Tuesday, May 5, 2009

The Geography of Positive Regard [Notebook]




Beyond his door-step, is where he'd find whatever the world had to offer him. It wasn't time for fear, or the thrusting out of perspired palms.

In keeping with ideals, hard fought, his vision carried losses, only the strong-willed could see.

On his walks, the inclement land renewed itself,
and the old trees sheltered him.
Many years of schoolyard antics
buzzed his awareness,
turning insects into object lessons,
along brooks and rivers,--

the leaf fall, was reward and punishment--
while the hammer's swing, echoed the promise of home.

"Don't touch that it'll burn your hand!,"
was the first indication someone would save him.
The healing would come in teaspoons,
shared sugar bowls, and moderate drinking.
He'd never take his friends for granted. The long-haul, beyond his door

whispered
words

all too big
to hold.

When giving it all, regardless of rain, the smallness of towns expand,
the minor keys
become swallowed by fate;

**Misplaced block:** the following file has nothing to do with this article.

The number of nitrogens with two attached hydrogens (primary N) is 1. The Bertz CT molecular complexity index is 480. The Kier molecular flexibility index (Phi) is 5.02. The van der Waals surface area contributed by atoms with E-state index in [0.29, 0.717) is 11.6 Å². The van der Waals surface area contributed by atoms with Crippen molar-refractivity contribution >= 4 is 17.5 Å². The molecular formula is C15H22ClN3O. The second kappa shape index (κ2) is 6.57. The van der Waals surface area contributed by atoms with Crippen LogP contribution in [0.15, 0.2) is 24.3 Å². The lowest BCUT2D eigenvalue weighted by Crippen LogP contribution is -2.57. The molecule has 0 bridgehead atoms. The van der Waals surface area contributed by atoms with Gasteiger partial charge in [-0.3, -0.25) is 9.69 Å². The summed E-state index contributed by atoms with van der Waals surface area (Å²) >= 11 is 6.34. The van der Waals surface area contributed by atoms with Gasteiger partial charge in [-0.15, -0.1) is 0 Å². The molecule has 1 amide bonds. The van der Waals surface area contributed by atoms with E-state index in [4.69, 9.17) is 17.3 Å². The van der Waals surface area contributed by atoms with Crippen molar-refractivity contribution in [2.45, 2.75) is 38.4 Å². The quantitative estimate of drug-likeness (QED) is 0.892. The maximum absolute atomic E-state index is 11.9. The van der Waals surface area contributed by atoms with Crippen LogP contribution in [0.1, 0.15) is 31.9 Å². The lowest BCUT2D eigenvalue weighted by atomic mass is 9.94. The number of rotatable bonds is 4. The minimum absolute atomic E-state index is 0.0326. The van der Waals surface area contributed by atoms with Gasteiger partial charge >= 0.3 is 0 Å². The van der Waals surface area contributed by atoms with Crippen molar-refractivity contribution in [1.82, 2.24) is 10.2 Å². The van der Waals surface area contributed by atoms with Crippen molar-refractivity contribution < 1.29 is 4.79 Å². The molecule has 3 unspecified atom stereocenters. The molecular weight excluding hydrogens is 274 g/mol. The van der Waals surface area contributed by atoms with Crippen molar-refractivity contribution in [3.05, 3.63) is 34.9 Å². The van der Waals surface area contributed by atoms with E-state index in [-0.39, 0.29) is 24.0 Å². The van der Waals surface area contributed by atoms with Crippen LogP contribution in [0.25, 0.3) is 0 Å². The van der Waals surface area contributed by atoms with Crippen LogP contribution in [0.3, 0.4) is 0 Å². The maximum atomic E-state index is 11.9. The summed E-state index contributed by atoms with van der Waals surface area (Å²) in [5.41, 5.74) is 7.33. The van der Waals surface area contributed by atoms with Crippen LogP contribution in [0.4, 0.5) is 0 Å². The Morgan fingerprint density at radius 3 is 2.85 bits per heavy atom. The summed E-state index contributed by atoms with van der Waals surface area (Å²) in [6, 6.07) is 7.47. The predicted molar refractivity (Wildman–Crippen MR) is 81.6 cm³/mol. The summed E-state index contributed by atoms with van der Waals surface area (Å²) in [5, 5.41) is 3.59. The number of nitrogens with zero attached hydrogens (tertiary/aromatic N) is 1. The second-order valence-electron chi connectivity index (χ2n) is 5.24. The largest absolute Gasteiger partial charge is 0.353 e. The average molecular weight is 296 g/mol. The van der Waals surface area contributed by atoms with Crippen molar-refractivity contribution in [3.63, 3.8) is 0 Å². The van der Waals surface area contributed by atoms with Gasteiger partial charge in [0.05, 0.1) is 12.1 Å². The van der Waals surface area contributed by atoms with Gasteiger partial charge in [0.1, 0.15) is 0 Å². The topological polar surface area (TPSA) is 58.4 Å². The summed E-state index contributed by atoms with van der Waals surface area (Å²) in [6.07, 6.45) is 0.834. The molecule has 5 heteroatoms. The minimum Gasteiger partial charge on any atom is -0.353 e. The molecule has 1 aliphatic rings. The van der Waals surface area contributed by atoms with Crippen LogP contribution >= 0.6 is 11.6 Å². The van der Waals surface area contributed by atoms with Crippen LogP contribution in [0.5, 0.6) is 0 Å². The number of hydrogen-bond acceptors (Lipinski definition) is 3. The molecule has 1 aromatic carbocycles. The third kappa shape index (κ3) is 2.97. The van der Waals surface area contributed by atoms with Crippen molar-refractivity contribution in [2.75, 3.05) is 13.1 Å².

and, the childhood he remembers,
arrives illuminated:

a constant

and consistent

sunlight,

unseen.

`x~William~copyright: 04/02/09.





3 comments:

Erin Davis said...

"turning insects into object lessons" is my favorite line. I really like this. I am going to save it and read it over a few more times. Thanks for sharing it.

William H. Balzac said...

Erin~~Thank you, so much. I wanted to play a little bit w/one word lines [inspired, somewhat by the "twin poets," Matthew & Michael Dickman.]

I admire your writing so much.
Onward! :)

hadassah said...

"Don't touch that it'll burn your hand!,"
was the first indication someone would save him.
The healing would come in teaspoons,
shared sugar bowls, and moderate drinking.
He'd never take his friends for granted. The long-haul, beyond his door

- I love love love this part.
your write beautifully.
I felt my heart skip a beat